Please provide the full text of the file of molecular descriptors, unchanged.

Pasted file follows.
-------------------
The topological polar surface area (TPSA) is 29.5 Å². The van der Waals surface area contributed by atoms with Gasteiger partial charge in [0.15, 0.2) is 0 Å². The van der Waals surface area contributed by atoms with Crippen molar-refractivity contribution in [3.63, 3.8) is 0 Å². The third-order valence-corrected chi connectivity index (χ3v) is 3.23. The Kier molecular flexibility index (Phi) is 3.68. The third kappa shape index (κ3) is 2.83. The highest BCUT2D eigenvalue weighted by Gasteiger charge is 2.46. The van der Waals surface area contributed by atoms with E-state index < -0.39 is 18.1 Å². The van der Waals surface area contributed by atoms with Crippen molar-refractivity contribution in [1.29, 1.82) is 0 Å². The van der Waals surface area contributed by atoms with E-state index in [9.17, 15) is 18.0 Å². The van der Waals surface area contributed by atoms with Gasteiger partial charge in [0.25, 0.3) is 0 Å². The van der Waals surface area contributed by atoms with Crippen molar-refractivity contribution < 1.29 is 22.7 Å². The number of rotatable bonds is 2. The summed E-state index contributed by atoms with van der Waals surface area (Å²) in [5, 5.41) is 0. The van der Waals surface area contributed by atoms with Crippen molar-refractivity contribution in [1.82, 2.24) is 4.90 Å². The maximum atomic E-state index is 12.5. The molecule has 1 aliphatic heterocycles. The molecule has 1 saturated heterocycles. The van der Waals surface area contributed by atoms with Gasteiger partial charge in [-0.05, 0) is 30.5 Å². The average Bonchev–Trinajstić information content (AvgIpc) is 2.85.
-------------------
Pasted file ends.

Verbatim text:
The topological polar surface area (TPSA) is 29.5 Å². The van der Waals surface area contributed by atoms with Gasteiger partial charge in [0.15, 0.2) is 0 Å². The van der Waals surface area contributed by atoms with Crippen molar-refractivity contribution in [3.63, 3.8) is 0 Å². The third-order valence-corrected chi connectivity index (χ3v) is 3.23. The Kier molecular flexibility index (Phi) is 3.68. The third kappa shape index (κ3) is 2.83. The highest BCUT2D eigenvalue weighted by Gasteiger charge is 2.46. The van der Waals surface area contributed by atoms with E-state index < -0.39 is 18.1 Å². The van der Waals surface area contributed by atoms with Crippen molar-refractivity contribution in [1.29, 1.82) is 0 Å². The van der Waals surface area contributed by atoms with E-state index in [9.17, 15) is 18.0 Å². The van der Waals surface area contributed by atoms with Gasteiger partial charge in [0.25, 0.3) is 0 Å². The van der Waals surface area contributed by atoms with Crippen molar-refractivity contribution < 1.29 is 22.7 Å². The number of rotatable bonds is 2. The summed E-state index contributed by atoms with van der Waals surface area (Å²) in [5, 5.41) is 0. The van der Waals surface area contributed by atoms with Crippen molar-refractivity contribution in [1.82, 2.24) is 4.90 Å². The maximum atomic E-state index is 12.5. The molecule has 1 aliphatic heterocycles. The molecule has 1 saturated heterocycles. The van der Waals surface area contributed by atoms with Gasteiger partial charge in [-0.05, 0) is 30.5 Å². The average Bonchev–Trinajstić information content (AvgIpc) is 2.85.